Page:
Salmon setnet families streamed out of Kodiak all week, headed to their sites to get ready for the June 9 season opener. Their departures wrapped up a busy week of Memorial Day festivities on "the rock," including festivals, fleet blessings, a landslide on Cannery Row and visits by both of Alaska's U.S. senators.
I caught up with Sen. Lisa Murkowski over a beer at the Kodiak Island Brewery. She spoke candidly on several hot-button, fisheries-related topics.
Murkowski and the other two members of Alaska's congressional delegation have strongly opposed genetically modified salmon (also known as Frankenfish), and have led the charge to derail its approval for dinner plates by the FDA. The "AquaAdvantage" salmon, tweaked to grow three times faster than normal, would be the first animal approved for human consumption. The public comment period recently closed on the issue. Murkowski said the FDA decision should be announced "in seven months or so."
Should the Frankenfish be approved, the government does not plan to require labeling to alert consumers that they are buying a man-made salmon instead of the real thing. The GMO process is categorized as a "veterinary procedure" and, as such, no labeling is mandated.
Last week, Murkowski was the only Republican to vote for GMO labeling requirements at a Senate hearing; the measure failed by a wide margin. The U.S. is one of the few nations in the world that has not either required labeling or banned GMO foods outright.
"What does that say to the American people, at a time when they clearly are concerned about food safety and what they are putting into their mouths?" I asked.
"It says we don't think it's important for Americans to know," she retorted, adding that the thumbs down by the Senate is "not a final straw."
Murkowski said she is extremely concerned that the U.S.' lack of GMO labeling will be met with a backlash by salmon consumers.
"Most of Europe says no to GMOs, so if we continue to have this attitude we will lose those markets," she said.
Murkowski said participants at recent Arctic summit meetings were shocked to learn that the U.S. is so unconcerned about GMO products.
"Especially those from Norway. They told me straight out, 'We will not buy any U.S. salmon if we are not sure it is not GMO," she said. "It will crush our wild salmon market."
"Speaking of wild salmon," I quickly interjected. "Senator, are you ready to take a stand on the threat posed to the world's largest sockeye salmon fishery by the proposed Pebble mine? Alaskans are waiting to hear more than the stock response of 'They must be allowed to go through the process.' "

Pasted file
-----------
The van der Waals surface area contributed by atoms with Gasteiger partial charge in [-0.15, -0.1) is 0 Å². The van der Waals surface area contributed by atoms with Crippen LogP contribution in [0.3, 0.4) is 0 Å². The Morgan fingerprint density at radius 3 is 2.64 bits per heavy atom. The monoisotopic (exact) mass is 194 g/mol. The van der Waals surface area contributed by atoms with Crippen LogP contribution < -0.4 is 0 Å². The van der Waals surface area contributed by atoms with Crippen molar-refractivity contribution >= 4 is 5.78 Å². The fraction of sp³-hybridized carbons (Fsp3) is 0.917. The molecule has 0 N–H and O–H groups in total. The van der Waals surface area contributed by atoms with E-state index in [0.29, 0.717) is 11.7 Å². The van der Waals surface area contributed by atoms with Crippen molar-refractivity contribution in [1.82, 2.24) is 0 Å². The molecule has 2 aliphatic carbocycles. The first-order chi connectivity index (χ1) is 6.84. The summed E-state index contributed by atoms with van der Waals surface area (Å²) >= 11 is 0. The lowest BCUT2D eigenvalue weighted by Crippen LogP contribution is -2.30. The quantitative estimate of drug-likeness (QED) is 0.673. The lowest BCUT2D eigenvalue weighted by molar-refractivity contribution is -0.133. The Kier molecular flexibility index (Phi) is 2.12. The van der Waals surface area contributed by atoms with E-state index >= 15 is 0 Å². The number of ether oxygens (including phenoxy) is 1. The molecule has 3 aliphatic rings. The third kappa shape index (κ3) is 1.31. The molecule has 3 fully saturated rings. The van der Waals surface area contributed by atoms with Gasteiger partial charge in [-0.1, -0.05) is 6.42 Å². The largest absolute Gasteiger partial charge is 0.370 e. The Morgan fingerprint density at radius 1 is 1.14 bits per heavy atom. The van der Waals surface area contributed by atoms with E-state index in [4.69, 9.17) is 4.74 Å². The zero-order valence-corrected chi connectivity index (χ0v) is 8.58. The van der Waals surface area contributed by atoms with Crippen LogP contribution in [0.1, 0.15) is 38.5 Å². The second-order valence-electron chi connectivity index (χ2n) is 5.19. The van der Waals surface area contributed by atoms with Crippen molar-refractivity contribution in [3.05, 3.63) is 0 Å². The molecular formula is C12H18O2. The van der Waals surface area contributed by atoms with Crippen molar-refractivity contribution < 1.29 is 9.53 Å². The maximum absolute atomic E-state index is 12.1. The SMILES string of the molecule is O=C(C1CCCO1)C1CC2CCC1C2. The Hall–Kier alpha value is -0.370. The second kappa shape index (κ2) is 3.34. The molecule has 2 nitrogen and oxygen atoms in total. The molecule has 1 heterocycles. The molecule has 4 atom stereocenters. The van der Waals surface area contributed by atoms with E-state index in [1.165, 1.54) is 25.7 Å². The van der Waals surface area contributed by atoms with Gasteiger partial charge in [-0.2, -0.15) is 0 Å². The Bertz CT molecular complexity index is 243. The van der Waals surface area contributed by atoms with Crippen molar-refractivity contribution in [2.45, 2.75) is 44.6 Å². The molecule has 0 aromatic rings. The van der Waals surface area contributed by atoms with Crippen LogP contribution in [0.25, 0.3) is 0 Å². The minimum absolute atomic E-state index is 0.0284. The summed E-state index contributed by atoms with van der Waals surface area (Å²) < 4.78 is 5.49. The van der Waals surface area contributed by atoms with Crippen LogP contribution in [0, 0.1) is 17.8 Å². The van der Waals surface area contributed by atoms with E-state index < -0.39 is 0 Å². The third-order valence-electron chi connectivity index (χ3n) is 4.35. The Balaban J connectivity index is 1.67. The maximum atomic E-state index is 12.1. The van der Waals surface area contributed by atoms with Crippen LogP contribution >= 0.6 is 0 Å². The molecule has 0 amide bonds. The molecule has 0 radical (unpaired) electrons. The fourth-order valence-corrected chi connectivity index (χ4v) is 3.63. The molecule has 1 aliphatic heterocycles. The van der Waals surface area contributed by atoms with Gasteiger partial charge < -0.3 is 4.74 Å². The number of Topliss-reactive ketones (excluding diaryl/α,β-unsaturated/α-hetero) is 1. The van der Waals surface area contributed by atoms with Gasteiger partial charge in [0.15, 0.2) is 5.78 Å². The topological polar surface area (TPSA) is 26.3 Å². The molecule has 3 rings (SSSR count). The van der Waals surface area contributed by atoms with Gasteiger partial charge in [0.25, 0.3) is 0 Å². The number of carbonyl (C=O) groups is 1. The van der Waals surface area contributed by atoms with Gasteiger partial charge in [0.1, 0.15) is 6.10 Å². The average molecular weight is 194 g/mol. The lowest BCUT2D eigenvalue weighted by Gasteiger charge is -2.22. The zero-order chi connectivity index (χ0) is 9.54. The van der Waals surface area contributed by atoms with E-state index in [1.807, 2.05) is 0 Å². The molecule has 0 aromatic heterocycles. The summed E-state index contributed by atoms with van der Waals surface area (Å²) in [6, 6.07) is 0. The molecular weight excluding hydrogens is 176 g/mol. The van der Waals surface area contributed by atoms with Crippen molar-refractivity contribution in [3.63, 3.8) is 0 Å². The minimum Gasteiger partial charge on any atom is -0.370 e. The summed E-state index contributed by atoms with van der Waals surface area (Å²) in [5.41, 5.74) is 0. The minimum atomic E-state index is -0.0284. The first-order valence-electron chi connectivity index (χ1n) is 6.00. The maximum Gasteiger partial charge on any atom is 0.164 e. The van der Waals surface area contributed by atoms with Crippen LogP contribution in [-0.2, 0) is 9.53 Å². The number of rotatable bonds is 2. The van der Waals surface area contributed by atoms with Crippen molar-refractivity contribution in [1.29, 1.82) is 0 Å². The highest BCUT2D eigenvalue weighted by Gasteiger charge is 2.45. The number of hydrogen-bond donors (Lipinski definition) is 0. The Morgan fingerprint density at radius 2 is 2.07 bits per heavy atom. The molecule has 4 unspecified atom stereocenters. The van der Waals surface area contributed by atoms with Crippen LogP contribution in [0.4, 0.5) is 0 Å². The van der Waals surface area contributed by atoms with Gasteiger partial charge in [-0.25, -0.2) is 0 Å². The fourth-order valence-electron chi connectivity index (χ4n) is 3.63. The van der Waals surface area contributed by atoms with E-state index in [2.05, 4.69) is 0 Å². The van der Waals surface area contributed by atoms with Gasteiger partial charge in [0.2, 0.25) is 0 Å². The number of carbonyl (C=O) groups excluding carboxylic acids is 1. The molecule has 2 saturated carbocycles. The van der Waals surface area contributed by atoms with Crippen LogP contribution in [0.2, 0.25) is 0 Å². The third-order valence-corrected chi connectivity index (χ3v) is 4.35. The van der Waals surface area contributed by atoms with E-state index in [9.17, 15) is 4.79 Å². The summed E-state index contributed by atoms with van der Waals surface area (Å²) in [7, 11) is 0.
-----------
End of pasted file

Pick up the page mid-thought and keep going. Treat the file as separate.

She responded: "As a policymaker who spends most of my days saying there is a process we need to follow, I have a tough time telling the state to chop it off at the knees. But I'll tell you one thing: Pebble isn't doing itself any favors by not giving more definition to its plans. They have documents to the moon, but no images or mine plans. The best thing Pebble could do is lay it on the table so we have something real to deal with."
"As an Alaskan, I don't like how this has pitted neighbor against neighbor, town against town, Native against Native," she added. "The longer it's delayed, the worse it gets. We've got enough issues facing us, and if we are not working together, it will be tough to get anything accomplished."
Copper River fishermen have been slamming the reds -- after three openers the catch topped a half-million sockeyes, twice what was expected. Conversely, the king salmon harvest of about 6,000 was disappointing. Prices started out at $4 a pound for sockeye and dropped to $2.50; the price for kings increased from $6 to $7 a pound.
Southeast trollers are back out on the water for spring kings. They wrapped up a slow winter season at the end of April but king prices were higher than ever, averaging $10 a pound in the last months of the fishery.
Alaska's largest herring fishery, at Togiak, wrapped up last week with a catch just shy of the 30,000-ton quota, the best harvest in 20 years. Overall, 56,000 tons of herring were harvested along the coast from San Francisco to Togiak, nearly 20 percent more than in 2012.
Poised to take off is the herring fishery at Norton Sound, where Icicle Seafoods has four tenders on the grounds for an 800-ton catch. Payouts there are posted on a scale from $100 to $450 a ton, depending on roe counts.
Norton Sound also just wrapped up its best-ever winter king crab fishery. The catch of nearly 20,000 red king crab was twice the previous record set in 1978. The 25 fishermen also got a record $6.67 a pound for the crabs they catch through holes in the ice. Norton Sound crabbers will begin a half-million-pound summer king crab fishery in mid-June.
Southeast Alaska's summer Dungeness crab fishery kicks off in mid-June. The Bering Sea pollock fishery reopens for the summer season on June 10.
Alaska longliners by last week had landed just more than 7 million pounds of halibut out of the 22-million-pound catch limit.
Kodiak prices were all over, most recently at $4.50 to $5, with prices starting at $5.40 a pound for 10- to 20-pound fish reported at Seward.
For sablefish, the catch had topped 11 million pounds of a 28-million-pound quota. Those prices continue to drop in Kodiak -- to $3 to $5 a pound, depending on size.
Public comment on the EPA's Bristol Bay watershed assessment has been extended through June 30. Visit epa.gov.